Philippine Elections 2022: The New Normative Order.

AuthorCurato, Nicole

For decades, Philippine politics was organized around a normative order that prized democracy over authoritarian rule. A normative order, as it is commonly used in sociology, refers to the shared beliefs about what people can and cannot do in public life. People who transgress the normative order are stigmatized for poor behaviour or even punished for disrupting social order. In politics, a normative order dictates the nation's values and aspirations. It distinguishes good from bad politicians. It draws a line between virtuous citizens and the vile.

The Philippine's democracy-centric normative order is most pronounced in stories we were told about the EDSA People Power Revolution. In 1986, a mass uprising ousted President Ferdinand Marcos from power after more than 20 years in power. The protest along Epifanio de los Santos Avenue--known colloquially as EDSA--paved the way for the restoration of liberal democracy. In February 2022, on the 36th anniversary of the revolution, Senate President Vicente Sotto III described People Power as the "symbol of courage and unity, a light of truth that gives us a sense of freedom". (1) Vice President and opposition leader Leni Robredo called it "a story of love". (2) She spoke of the young and old who came together in peace, of kneeling nuns and soldiers who wept as rosaries were hung on the barrels of their guns. Even then President Rodrigo Duterte, who rarely disguised his contempt for democratic rituals, still found it necessary to pay tribute to those who "fought to uphold democracy". "Let us honour and thank those who continue to keep alive the legacy of this largely peaceful and non-violent revolution", he said. (3)

These statements, among many others, form the moral arc of the nation's post-EDSA normative order. While the Philippines has an uneven track record of defending human rights, upholding press freedom and electing morally upright politicians, the aspiration to defend freedom against tyranny was a largely uncontested ideal. Institutions like the anti-graft court (the Sandiganbayan) as well as constitutional provisions on term limits are manifestations of a normative order that seeks to protect the nation from the abuse of political power. These reforms are far from perfect, but they were put in place as safeguards to prevent the return of dictatorship.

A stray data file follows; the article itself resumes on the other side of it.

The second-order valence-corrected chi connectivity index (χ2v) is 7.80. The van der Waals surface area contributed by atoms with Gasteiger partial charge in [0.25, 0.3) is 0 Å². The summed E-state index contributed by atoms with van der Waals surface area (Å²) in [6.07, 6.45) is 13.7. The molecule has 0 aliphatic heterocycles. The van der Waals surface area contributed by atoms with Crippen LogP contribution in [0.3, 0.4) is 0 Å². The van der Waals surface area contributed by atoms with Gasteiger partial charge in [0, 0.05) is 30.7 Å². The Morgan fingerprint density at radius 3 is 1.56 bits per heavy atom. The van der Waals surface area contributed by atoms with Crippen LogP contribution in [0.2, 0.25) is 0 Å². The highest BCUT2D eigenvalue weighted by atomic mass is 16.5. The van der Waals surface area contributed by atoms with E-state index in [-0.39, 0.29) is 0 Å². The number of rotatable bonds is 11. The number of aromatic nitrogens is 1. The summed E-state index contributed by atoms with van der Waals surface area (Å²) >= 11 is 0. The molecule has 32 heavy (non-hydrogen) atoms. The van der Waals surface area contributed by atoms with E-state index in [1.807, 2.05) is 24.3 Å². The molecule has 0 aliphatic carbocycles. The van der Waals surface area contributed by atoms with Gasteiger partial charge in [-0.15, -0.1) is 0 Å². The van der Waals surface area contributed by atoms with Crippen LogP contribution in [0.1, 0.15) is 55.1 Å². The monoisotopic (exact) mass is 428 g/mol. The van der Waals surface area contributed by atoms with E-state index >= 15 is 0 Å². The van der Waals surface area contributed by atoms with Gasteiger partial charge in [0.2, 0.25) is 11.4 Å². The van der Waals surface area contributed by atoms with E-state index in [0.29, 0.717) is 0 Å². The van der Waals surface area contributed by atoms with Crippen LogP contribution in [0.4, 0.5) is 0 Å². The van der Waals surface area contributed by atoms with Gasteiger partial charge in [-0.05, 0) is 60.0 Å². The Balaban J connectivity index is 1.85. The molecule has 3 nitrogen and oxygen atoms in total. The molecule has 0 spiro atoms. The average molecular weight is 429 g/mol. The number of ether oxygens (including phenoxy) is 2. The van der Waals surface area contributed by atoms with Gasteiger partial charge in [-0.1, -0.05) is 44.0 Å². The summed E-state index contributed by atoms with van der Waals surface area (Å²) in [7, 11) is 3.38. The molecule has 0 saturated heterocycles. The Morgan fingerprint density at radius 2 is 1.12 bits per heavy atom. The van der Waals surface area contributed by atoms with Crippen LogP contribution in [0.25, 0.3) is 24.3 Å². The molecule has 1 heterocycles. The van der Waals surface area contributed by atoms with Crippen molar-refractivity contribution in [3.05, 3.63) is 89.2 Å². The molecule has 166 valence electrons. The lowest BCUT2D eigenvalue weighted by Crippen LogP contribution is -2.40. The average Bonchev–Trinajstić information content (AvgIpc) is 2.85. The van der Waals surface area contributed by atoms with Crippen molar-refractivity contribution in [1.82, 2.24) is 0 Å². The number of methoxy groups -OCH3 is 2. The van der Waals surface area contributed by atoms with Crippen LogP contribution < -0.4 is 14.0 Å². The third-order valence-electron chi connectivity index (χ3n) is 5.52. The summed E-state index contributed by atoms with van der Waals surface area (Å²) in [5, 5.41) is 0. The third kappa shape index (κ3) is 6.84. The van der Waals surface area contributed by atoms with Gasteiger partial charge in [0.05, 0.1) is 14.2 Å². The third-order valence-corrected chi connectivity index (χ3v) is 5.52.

This normative order was, however, upended less than three months after the 2022 anniversary of the People Power Revolution. On 9 May 2022, Ferdinand "Bongbong" Marcos Jr. and Sara Duterte were elected into Malacanang Palace. The decisive victory of the Marcos-Duterte tandem signals the complete breakdown of the moral arc that gave meaning to the Philippines' contemporary democracy.

The breakdown did not happen overnight. Duterte was able to maintain a "very good" public satisfaction rating throughout his six-year tenure, demonstrating that it is possible for a Philippine commander-in-chief to condone human rights violations of genocidal proportions at no political cost. (4) Terror was present in the lives of families who experienced police brutality during Duterte's drug war, but, for others, that same terror brought them freedom from drug-related violence. The Philippines entered a new social contract under Duterte's Hobbesian world, where people's freedoms depended on the President's right to take them away. (5)

The People Power normative order was further corroded by President Duterte's endorsement for Ferdinand Marcos Sr to be buried at the National Heroes Cemetery, where plots are...

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